What’s the Difference Between a Bank and a Credit Union?

Do you have a friend or family member who belongs to a credit union?  Have you wondered whether a bank or a credit union is best for your financial needs?  And just what is the difference?  They both have savings and checking accounts.  Is there any difference?  The short answer is yes, there is a difference.

But first let’s look at the similarities.

  • Both banks and credit unions operate under federal or state charters and they are subject to the regulations of those charters.
  • Both are insured by federal agencies for the first $250,000 of your deposits (sometimes more) in the event of bank or credit union failure.  Banks are insured by Federal Deposit Insurance Corp. (FDIC) and credit unions are insured by National Credit Union Share Insurance Fund (NCUSIF) which is administered by the NCUA, an independent government agency.
  • Both provide similar services, checking and saving accounts, loans, etc.

But that’s where the similarities end

The main difference is that banks are businesses run “for profit” and for the benefit of the bank.  Credit unions are “not for profit” and run for the benefit of their members.  That’s an important difference.

With a bank, when you put money in a savings account, you essentially loan your money to the bank.  They hold your money for you and invest it or loan it to other people to create profit for the bank.  You get some amount of interest, but the bank gets some profit from your money too.  Anyone can use a bank and its services, but the bank runs their business as the bank directors and management sees fit.  Consumers have no say in the matter.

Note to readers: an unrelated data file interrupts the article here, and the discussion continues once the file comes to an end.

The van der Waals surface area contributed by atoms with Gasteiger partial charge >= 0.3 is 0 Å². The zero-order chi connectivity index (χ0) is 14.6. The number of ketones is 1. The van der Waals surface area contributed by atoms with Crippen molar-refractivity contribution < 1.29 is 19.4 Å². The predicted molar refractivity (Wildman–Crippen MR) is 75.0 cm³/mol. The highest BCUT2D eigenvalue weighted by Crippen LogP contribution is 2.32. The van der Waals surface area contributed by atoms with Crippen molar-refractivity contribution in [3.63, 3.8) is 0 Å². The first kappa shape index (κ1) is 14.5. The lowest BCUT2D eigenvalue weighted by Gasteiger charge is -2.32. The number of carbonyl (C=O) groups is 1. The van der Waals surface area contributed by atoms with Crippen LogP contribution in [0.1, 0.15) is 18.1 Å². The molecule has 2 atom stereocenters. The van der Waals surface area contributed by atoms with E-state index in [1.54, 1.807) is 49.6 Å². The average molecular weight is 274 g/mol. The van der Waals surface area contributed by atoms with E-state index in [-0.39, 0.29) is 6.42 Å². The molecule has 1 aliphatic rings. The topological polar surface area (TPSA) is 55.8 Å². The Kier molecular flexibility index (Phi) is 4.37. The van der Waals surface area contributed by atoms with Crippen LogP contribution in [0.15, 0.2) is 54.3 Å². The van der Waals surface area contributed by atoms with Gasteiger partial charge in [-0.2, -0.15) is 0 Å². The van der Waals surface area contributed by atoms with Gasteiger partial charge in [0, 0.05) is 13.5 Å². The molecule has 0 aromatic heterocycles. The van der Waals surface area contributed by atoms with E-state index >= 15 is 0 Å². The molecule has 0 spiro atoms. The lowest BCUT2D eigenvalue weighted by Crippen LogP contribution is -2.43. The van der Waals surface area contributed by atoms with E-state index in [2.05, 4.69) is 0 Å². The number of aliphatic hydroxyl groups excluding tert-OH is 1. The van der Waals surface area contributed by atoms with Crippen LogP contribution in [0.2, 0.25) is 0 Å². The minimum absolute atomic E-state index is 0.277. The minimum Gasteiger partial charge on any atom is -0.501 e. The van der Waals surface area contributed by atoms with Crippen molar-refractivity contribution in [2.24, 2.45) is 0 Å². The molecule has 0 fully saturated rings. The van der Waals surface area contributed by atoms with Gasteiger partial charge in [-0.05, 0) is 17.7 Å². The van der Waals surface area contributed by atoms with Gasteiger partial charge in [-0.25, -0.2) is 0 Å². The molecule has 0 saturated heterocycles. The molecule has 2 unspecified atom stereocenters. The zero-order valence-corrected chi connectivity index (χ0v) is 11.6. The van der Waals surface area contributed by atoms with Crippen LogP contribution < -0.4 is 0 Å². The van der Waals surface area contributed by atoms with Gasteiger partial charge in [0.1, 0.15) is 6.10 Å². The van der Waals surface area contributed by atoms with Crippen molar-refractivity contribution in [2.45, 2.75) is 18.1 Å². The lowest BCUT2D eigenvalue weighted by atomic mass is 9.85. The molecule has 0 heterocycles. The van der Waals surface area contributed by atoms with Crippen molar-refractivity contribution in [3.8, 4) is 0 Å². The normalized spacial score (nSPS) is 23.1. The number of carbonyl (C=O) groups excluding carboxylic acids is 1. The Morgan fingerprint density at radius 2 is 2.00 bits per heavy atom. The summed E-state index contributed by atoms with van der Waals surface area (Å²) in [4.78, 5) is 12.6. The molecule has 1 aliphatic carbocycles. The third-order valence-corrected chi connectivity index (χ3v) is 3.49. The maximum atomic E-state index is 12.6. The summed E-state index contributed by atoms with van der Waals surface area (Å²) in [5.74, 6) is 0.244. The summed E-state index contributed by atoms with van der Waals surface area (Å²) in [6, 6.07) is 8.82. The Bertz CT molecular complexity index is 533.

Members of a credit union usually have some common identity, such as working at the same company or living in the same geographical area.  At a credit union, your savings account money is a “share” in the company of the credit union just like owning stock in a business.  As a shareholder, you have a vote in matters concerning the running of the business, and you will earn interest on your money.  You also will get a dividend at the end of the year if there is profit left over from the management of the CU.

What this means is that you will probably get a better interest rate on your savings or checking accounts and any loans at a credit union, because the CU is being run for the shareholders benefit.  The bank is being run for the bank’s benefit.

If that sounds like an argument for using a credit union, remember that banks generally have more services available than an average credit union, including no-fee ATM’s, more types of accounts, trust services, excellent 24/7 on-line banking services, and other more sophisticated services and technology.  As technology becomes more common and affordable, some credit unions have services that rival many banks.

So which do I choose?  A couple of questions to ask yourself.

  • Do I travel a lot and need ATM’s to access my accounts?  A local credit union may not provide this service for you.
  • Are my financial needs simple?  If you just need a checking account and a savings account, you will probably get better interest rates at your local credit union.

In the end, you must evaluate your own needs, and decide which works best for you.  Ask your friends and neighbors if they would recommend their own bank or credit union and what they like or don’t like about it.  There are generally credit unions available in most areas, just as there are many banks.

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